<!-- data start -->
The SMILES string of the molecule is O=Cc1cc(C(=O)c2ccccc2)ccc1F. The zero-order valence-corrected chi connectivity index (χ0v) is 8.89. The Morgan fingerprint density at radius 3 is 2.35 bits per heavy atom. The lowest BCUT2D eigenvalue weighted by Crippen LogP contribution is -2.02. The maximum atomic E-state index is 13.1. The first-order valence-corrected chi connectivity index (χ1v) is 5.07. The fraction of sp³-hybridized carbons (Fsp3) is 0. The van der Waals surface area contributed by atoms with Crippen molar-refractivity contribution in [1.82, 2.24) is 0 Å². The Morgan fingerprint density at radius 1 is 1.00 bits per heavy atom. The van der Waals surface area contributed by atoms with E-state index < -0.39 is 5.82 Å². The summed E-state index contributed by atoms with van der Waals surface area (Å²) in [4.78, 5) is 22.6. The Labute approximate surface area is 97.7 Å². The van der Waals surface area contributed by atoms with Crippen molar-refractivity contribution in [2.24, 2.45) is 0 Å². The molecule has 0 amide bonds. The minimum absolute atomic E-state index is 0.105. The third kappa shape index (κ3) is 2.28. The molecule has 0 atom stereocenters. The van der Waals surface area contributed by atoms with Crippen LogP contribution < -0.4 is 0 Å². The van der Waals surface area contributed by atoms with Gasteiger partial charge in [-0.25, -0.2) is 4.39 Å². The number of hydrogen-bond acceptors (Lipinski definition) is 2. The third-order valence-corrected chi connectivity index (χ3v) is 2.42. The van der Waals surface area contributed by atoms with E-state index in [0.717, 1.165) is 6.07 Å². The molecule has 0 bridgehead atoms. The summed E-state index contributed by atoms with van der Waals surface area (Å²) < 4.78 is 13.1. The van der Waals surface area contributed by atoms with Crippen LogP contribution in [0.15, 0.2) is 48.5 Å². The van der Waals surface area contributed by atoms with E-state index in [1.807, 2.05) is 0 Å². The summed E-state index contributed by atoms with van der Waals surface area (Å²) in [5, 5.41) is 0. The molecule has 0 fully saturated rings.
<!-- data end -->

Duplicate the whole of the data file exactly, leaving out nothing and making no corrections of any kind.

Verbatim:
The SMILES string of the molecule is O=Cc1cc(C(=O)c2ccccc2)ccc1F. The zero-order valence-corrected chi connectivity index (χ0v) is 8.89. The Morgan fingerprint density at radius 3 is 2.35 bits per heavy atom. The lowest BCUT2D eigenvalue weighted by Crippen LogP contribution is -2.02. The maximum atomic E-state index is 13.1. The first-order valence-corrected chi connectivity index (χ1v) is 5.07. The fraction of sp³-hybridized carbons (Fsp3) is 0. The van der Waals surface area contributed by atoms with Crippen molar-refractivity contribution in [1.82, 2.24) is 0 Å². The Morgan fingerprint density at radius 1 is 1.00 bits per heavy atom. The van der Waals surface area contributed by atoms with E-state index < -0.39 is 5.82 Å². The summed E-state index contributed by atoms with van der Waals surface area (Å²) in [4.78, 5) is 22.6. The Labute approximate surface area is 97.7 Å². The van der Waals surface area contributed by atoms with Crippen molar-refractivity contribution in [2.24, 2.45) is 0 Å². The molecule has 0 amide bonds. The minimum absolute atomic E-state index is 0.105. The third kappa shape index (κ3) is 2.28. The molecule has 0 atom stereocenters. The van der Waals surface area contributed by atoms with Crippen LogP contribution < -0.4 is 0 Å². The van der Waals surface area contributed by atoms with Gasteiger partial charge in [-0.25, -0.2) is 4.39 Å². The number of hydrogen-bond acceptors (Lipinski definition) is 2. The third-order valence-corrected chi connectivity index (χ3v) is 2.42. The van der Waals surface area contributed by atoms with E-state index in [0.717, 1.165) is 6.07 Å². The molecule has 0 bridgehead atoms. The summed E-state index contributed by atoms with van der Waals surface area (Å²) < 4.78 is 13.1. The van der Waals surface area contributed by atoms with Crippen LogP contribution in [0.15, 0.2) is 48.5 Å². The van der Waals surface area contributed by atoms with E-state index in [1.807, 2.05) is 0 Å². The summed E-state index contributed by atoms with van der Waals surface area (Å²) in [5, 5.41) is 0. The molecule has 0 fully saturated rings.